The Japanese encephalitis (JE) situation in Australia has been declared a Communicable Disease Incident of National Significance as of March 2022. JE is a vaccine preventable disease caused by the Japanese encephalitis virus (JEV). The Australian Technical Advisory Group on Immunisation (ATAGI) and the Communicable Diseases Network of Australia (CDNA) have developed resources outlining information on the vaccines available to prevent JE and who they are recommended for. 

The Australian Government Department of Health has also developed a 'Health alert' web page for JEV, which is updated regularly with the latest information and medical advice.

The Australian Immunisation Handbook has a chapter on Japanese encephalitis. Access the chapter here.

Japanese encephalitis learning resource for registered nurses and midwives

A new learning resource has been developed to support registered nurses and midwives administering the JE vaccine. This resource provides information on JE and the vaccines available to reduce the risk of spread of the JE virus. 

Access this resource here

Japanese Encephalitis: Frequently asked questions

We have provided answers to some of the most frequently asked questions about Japanese Encephalitis vaccines. We update this page regularly (last updated 28 November 2022).

  • What is Japanese Encephalitis, and how is it passed on?

    Japanese encephalitis (JE) is a rare but serious infection of the brain caused by the Japanese encephalitis virus (JEV). JEV can be spread to humans by some types of mosquitoes. A mosquito can become infected by biting infected animals such as pigs or water birds. Humans are not able to transmit JEV to another human or mosquito. Humans cannot get JEV by touching or eating meat from an infected animal.

    Most people who get JEV will show no symptoms.  A small proportion (less than 10%) of people may experience fever, headache, or vomiting. People with severe infection may develop encephalitis: neck stiffness, coma, seizures, disorientation and potentially, permanent neurological complications or death. Less than 1 in 200 people who get infected with JEV will develop encephalitis.

    If you think you may be infected with JEV, seek medical assistance.

  • Who is eligible to receive a JE vaccine?

    ATAGI recommends JE vaccination to people aged 2 months and older who reside in high-risk settings in Australia. Your state or territory will determine if you are in a high risk setting and are eligible to receive JE vaccination.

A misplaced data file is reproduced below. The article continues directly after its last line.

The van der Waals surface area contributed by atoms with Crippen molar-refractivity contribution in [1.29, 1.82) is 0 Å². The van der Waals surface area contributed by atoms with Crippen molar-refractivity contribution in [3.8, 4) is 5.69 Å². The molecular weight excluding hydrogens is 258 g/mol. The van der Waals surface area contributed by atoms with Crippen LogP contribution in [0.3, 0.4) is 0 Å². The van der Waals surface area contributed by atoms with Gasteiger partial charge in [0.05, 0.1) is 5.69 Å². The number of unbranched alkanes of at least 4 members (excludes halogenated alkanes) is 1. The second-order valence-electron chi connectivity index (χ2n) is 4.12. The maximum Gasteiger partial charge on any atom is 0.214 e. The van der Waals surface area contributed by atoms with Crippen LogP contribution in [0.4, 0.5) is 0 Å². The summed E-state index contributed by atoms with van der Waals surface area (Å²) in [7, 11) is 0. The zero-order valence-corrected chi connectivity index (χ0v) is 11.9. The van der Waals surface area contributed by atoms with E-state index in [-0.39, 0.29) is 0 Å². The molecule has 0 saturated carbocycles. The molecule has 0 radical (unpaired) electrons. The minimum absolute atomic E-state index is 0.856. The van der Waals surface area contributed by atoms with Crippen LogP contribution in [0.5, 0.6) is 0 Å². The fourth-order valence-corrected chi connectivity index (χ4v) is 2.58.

For more information, refer to your state or territory webpage:


    Vaccines are currently being prioritised for people most at risk of JEV. Eligibility for vaccination may change in the future. Where available, ATAGI also routinely recommends JE vaccination for people travelling to endemic areas, and for residents of the Torres Strait Islands. Talk to your doctor for more information. 

  • UPDATED - Which JE vaccine can I receive?

    There are 2 JEV vaccines available in Australia: Imojev and JEspect (also known as Ixiaro). Both vaccines are safe and effective. Which vaccine you receive will depend on age, pregnancy status, whether or not you are immunocompromised and availability.

    Imojev is available for people who are aged 9 months and older. Pregnant women and immunocompromised people cannot receive Imojev as it is a live attenuated vaccine. Women should avoid pregnancy for 28 days after vaccination with Imojev.

    JEspect is available for people who are aged 2 months and older. It is recommended for pregnant women, immunocompromised people and children aged 2 months to less than 9 months, as they cannot receive Imojev. 

    For more information refer to the ATAGI clinical guidance on Japanese encephalitis virus vaccines

  • Are the JE vaccines safe?

    The JE vaccines are very safe. All vaccines in Australia undergo an approval process by the Therapeutic Goods Administration, involving a rigorous assessment of vaccine effectiveness and safety. The vaccines continue to be monitored for safety once they have been approved and are being administered on a population level. 

    Any side effects that you may experience after receiving JE vaccination are generally mild and will resolve within a few days. Common side effects include pain at the injection site, headache and fatigue.

  • Can pregnant women receive the JE vaccine?

    Yes, pregnant women can receive 2 doses of the JEspect vaccine. Pregnant women cannot receive the Imojev vaccine as it is a live attenuated vaccine and these vaccines are generally contraindicated in pregnant women. Women should avoid pregnancy for 28 days after vaccination with Imojev.

    Women who are breastfeeding are recommended to receive JEspect, however Imojev can be given.

    There have been no safety concerns in pregnancy related to the JEspect vaccine. See the ATAGI clinical guidance on Japanese encephalitis virus vaccines.